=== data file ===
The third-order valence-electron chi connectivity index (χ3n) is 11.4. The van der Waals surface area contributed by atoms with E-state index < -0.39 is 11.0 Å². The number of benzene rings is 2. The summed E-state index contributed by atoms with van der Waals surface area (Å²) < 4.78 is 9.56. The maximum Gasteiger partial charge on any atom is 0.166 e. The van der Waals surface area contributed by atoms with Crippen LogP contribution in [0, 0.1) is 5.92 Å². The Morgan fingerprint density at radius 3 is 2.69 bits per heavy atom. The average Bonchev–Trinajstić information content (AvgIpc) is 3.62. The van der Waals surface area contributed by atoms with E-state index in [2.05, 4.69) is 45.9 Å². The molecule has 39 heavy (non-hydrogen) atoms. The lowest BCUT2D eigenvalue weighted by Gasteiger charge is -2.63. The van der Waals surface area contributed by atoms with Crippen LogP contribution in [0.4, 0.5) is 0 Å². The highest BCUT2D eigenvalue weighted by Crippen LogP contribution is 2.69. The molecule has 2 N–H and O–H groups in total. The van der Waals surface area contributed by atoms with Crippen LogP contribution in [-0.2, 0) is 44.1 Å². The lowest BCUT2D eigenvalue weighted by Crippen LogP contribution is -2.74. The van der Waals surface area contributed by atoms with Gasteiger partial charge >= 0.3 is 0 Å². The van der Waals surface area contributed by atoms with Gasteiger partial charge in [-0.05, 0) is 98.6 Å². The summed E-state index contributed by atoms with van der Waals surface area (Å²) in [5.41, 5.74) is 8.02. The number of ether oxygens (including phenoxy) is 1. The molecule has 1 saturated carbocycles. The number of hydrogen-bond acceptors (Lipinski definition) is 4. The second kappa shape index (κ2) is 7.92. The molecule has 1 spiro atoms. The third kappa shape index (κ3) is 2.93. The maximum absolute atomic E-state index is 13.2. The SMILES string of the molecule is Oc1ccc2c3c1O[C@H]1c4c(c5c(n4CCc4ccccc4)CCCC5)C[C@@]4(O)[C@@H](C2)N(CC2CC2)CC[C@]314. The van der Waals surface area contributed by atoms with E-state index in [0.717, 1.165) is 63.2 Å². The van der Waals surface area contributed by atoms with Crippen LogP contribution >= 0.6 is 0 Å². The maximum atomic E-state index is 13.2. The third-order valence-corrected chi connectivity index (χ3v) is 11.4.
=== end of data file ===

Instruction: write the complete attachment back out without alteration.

The third-order valence-electron chi connectivity index (χ3n) is 11.4. The van der Waals surface area contributed by atoms with E-state index < -0.39 is 11.0 Å². The number of benzene rings is 2. The summed E-state index contributed by atoms with van der Waals surface area (Å²) < 4.78 is 9.56. The maximum Gasteiger partial charge on any atom is 0.166 e. The van der Waals surface area contributed by atoms with Crippen LogP contribution in [0, 0.1) is 5.92 Å². The Morgan fingerprint density at radius 3 is 2.69 bits per heavy atom. The average Bonchev–Trinajstić information content (AvgIpc) is 3.62. The van der Waals surface area contributed by atoms with E-state index in [2.05, 4.69) is 45.9 Å². The molecule has 39 heavy (non-hydrogen) atoms. The lowest BCUT2D eigenvalue weighted by Gasteiger charge is -2.63. The van der Waals surface area contributed by atoms with Crippen LogP contribution in [0.4, 0.5) is 0 Å². The highest BCUT2D eigenvalue weighted by Crippen LogP contribution is 2.69. The molecule has 2 N–H and O–H groups in total. The van der Waals surface area contributed by atoms with Crippen LogP contribution in [-0.2, 0) is 44.1 Å². The lowest BCUT2D eigenvalue weighted by Crippen LogP contribution is -2.74. The van der Waals surface area contributed by atoms with Gasteiger partial charge >= 0.3 is 0 Å². The van der Waals surface area contributed by atoms with Gasteiger partial charge in [-0.05, 0) is 98.6 Å². The summed E-state index contributed by atoms with van der Waals surface area (Å²) in [5.41, 5.74) is 8.02. The number of ether oxygens (including phenoxy) is 1. The molecule has 1 saturated carbocycles. The number of hydrogen-bond acceptors (Lipinski definition) is 4. The second kappa shape index (κ2) is 7.92. The molecule has 1 spiro atoms. The third kappa shape index (κ3) is 2.93. The maximum absolute atomic E-state index is 13.2. The SMILES string of the molecule is Oc1ccc2c3c1O[C@H]1c4c(c5c(n4CCc4ccccc4)CCCC5)C[C@@]4(O)[C@@H](C2)N(CC2CC2)CC[C@]314. The van der Waals surface area contributed by atoms with E-state index in [0.717, 1.165) is 63.2 Å². The van der Waals surface area contributed by atoms with Crippen LogP contribution >= 0.6 is 0 Å². The maximum atomic E-state index is 13.2. The third-order valence-corrected chi connectivity index (χ3v) is 11.4.